1. Hey Joe, thanks for posting about this, and I very much enjoyed our exchange on the issue!

    SMG’s objective with this campaign was to force people to examine their own reactions, think about what was important to them and what kinds of situations would move them to take action. We developed a teaser campaign based on the very real possibility that the caribou may become extinct.

    The Canadian Mint is not planning to remove the Woodland Caribou from the quarter, but the real Woodland Caribou are very much in danger of vanishing forever if legislation already passed by the Provincial Government to protect the Great Boreal forest is not enacted.

    We’re hoping that all the energy devoted to “Saving the ‘Bou” on our quarter can be re-directed to saving the REAL ‘Bou – something that, once gone, is gone forever.

    If you like, you can help us in this effort by signing the online petition and sending a message to Premier McGuinty that you think saving the last remaining herds of Woodland Caribou is something worth taking a risk for (we certainly do)!

  2. Lying is rarely a good way to endear people to your cause, no matter how just it may be. Although I support the cause of protecting endangered species like the caribou, I would choose not to support people representing that cause who have lied to me in their efforts to gain my support/awareness. I suspect your campaign may be an example of a Pyrrhic victory.

  3. I can’t see how this is effective. First, it asks for people to care about one thing that is disconnected to the cause and far less significant (though patriotically important), and then make the leap emotionally to the true cause of the very real threat to the caribou.

    It’s two very different levels of emotion, and it’s asking a lot for people to make the connection. When people realize they’ve been mislead, the brief “relief” of our quarter’s future will overshadow the importance of the urgency of the real cause, and they will probably disengage before you can make a second impact.

  4. I was going to write my own post about this – but there’s really not much to add but this: (disclaimer: I’m a former SMG employee)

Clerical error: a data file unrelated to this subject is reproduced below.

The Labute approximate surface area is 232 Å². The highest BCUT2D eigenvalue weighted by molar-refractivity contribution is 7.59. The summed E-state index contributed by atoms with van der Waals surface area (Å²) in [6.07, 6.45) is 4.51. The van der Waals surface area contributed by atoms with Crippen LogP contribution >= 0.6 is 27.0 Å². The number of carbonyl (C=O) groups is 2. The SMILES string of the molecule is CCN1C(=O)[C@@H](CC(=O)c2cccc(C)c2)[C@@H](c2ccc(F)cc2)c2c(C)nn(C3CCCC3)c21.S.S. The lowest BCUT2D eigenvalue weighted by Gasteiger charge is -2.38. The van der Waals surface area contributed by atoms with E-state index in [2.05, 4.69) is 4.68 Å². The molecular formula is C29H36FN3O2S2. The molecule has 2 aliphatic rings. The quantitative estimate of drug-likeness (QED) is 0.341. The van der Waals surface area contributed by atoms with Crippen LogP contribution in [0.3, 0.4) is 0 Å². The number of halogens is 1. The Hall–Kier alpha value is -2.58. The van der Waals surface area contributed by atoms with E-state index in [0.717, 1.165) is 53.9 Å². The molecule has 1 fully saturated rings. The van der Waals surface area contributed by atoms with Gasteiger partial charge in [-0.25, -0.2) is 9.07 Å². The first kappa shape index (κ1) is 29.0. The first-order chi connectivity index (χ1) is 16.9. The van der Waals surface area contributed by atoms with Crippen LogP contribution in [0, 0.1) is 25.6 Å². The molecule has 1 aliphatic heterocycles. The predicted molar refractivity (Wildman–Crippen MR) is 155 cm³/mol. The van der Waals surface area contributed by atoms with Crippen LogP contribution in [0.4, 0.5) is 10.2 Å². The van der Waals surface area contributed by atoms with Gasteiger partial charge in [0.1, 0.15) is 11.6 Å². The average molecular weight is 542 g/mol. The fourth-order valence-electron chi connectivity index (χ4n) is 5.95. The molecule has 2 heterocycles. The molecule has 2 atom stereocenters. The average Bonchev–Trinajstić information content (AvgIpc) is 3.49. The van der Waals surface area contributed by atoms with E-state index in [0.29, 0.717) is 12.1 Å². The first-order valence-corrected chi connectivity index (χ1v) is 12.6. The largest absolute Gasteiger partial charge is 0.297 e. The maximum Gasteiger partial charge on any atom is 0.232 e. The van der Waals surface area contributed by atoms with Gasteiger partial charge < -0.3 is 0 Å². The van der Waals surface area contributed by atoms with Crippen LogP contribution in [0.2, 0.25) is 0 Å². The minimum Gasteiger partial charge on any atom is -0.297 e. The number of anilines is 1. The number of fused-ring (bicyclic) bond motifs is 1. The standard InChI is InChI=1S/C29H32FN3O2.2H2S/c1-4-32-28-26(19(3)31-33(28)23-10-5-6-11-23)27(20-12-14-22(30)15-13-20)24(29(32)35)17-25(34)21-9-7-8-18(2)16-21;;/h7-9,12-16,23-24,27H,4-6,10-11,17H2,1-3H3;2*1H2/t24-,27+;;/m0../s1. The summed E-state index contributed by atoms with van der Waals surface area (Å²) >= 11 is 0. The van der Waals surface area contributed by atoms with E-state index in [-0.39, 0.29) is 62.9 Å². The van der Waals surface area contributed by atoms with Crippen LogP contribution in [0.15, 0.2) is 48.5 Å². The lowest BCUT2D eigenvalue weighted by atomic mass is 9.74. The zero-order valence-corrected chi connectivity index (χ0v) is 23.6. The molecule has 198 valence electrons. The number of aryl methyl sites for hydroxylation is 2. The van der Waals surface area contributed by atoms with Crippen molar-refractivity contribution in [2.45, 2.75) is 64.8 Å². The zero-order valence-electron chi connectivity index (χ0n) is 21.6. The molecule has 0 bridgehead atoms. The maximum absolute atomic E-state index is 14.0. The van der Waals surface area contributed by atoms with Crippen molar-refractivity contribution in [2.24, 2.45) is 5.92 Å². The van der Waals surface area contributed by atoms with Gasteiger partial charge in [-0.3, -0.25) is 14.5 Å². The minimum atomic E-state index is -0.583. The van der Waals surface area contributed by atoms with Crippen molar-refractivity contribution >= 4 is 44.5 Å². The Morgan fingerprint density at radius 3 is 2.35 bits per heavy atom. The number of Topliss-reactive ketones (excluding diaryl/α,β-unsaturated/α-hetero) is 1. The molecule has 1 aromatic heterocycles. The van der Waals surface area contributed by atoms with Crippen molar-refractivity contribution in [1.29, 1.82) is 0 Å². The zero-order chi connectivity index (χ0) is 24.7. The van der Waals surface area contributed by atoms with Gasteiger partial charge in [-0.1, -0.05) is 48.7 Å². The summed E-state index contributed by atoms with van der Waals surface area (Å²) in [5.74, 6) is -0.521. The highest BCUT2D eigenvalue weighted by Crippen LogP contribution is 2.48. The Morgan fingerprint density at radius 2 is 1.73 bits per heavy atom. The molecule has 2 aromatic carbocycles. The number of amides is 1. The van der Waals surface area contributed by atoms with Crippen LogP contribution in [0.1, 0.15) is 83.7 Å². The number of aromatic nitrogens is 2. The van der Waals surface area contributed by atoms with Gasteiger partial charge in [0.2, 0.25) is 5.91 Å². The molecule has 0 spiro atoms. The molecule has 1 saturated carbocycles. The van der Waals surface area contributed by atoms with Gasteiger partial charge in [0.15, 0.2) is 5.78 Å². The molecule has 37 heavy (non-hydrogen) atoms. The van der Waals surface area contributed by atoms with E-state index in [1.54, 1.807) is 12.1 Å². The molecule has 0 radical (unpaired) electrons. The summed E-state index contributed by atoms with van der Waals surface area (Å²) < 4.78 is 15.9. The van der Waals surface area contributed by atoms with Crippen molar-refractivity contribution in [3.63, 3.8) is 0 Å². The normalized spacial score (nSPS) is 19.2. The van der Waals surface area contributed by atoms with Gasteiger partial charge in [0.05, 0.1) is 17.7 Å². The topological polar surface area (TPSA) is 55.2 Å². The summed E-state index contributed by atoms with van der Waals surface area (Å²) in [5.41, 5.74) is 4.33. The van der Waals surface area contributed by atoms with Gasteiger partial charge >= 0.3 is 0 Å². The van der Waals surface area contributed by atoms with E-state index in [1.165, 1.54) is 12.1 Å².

Good intentions and noble causes are no excuse for not being ethical. A teaser campaign/thought experiment is one thing – misleading people is something else again.

    The thing that surprises me most about this campaign is that this is the kind of thing that we would have steered well clear of in the old days at SMG (a whole year ago!) I would not have expected SMG to be involved with a bait-and-switch campaign no matter how well-intentioned.

  5. Hey, Colin, hope you’re well!

    Companies evolve and envelopes get pushed. No one will ever accuse SMG of doing the “same old same old”. This campaign was intended to be provocative; we wanted to get people to think about what’s important to them and what motivates them to take action, using the symbol of the caribou on our currency, and then to talk about the process afterwards.

    Answer this question honestly: would you have engaged, tweeted or re-tweeted if the campaign had been a simple, “Save the endangered caribou?” Would you have even noticed?

    Thanks to your tweets and this great post, we have the beginnings of a lively discussion, which was, above all else, our intention.

  6. Thanks for weighing in, Maggie. I do appreciate you giving your side here.

    But to say we have the beginnings of a lively discussion is a bit off, I think. Thus far, on this blog at least (and in my twitter stream), the discussion is about the tactics, not about the boreal or the caribou. I realize the reveal on the Facebook group is new but so far there’s nobody rallying to the cause, just a lot of people wondering why they’d take the caribou off the quarter.